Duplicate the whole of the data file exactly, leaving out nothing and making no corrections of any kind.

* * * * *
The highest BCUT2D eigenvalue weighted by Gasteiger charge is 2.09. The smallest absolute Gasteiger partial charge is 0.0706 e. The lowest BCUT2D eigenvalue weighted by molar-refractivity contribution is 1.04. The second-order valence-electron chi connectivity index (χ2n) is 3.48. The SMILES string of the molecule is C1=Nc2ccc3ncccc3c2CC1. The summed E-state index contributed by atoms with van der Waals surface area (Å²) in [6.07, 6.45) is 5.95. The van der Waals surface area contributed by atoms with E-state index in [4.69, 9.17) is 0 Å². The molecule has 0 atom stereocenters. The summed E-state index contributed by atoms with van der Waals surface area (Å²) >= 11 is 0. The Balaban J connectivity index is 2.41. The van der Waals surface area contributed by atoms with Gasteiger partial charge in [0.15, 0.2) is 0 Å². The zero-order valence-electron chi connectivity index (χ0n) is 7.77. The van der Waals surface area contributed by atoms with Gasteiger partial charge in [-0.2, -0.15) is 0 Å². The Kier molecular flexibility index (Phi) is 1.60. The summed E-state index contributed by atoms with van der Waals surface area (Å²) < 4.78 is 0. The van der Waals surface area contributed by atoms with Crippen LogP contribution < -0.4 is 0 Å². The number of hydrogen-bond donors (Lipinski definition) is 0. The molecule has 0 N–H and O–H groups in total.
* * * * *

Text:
The highest BCUT2D eigenvalue weighted by Gasteiger charge is 2.09. The smallest absolute Gasteiger partial charge is 0.0706 e. The lowest BCUT2D eigenvalue weighted by molar-refractivity contribution is 1.04. The second-order valence-electron chi connectivity index (χ2n) is 3.48. The SMILES string of the molecule is C1=Nc2ccc3ncccc3c2CC1. The summed E-state index contributed by atoms with van der Waals surface area (Å²) in [6.07, 6.45) is 5.95. The van der Waals surface area contributed by atoms with E-state index in [4.69, 9.17) is 0 Å². The molecule has 0 atom stereocenters. The summed E-state index contributed by atoms with van der Waals surface area (Å²) >= 11 is 0. The Balaban J connectivity index is 2.41. The van der Waals surface area contributed by atoms with Gasteiger partial charge in [0.15, 0.2) is 0 Å². The zero-order valence-electron chi connectivity index (χ0n) is 7.77. The van der Waals surface area contributed by atoms with Gasteiger partial charge in [-0.2, -0.15) is 0 Å². The Kier molecular flexibility index (Phi) is 1.60. The summed E-state index contributed by atoms with van der Waals surface area (Å²) < 4.78 is 0. The van der Waals surface area contributed by atoms with Crippen LogP contribution < -0.4 is 0 Å². The number of hydrogen-bond donors (Lipinski definition) is 0. The molecule has 0 N–H and O–H groups in total.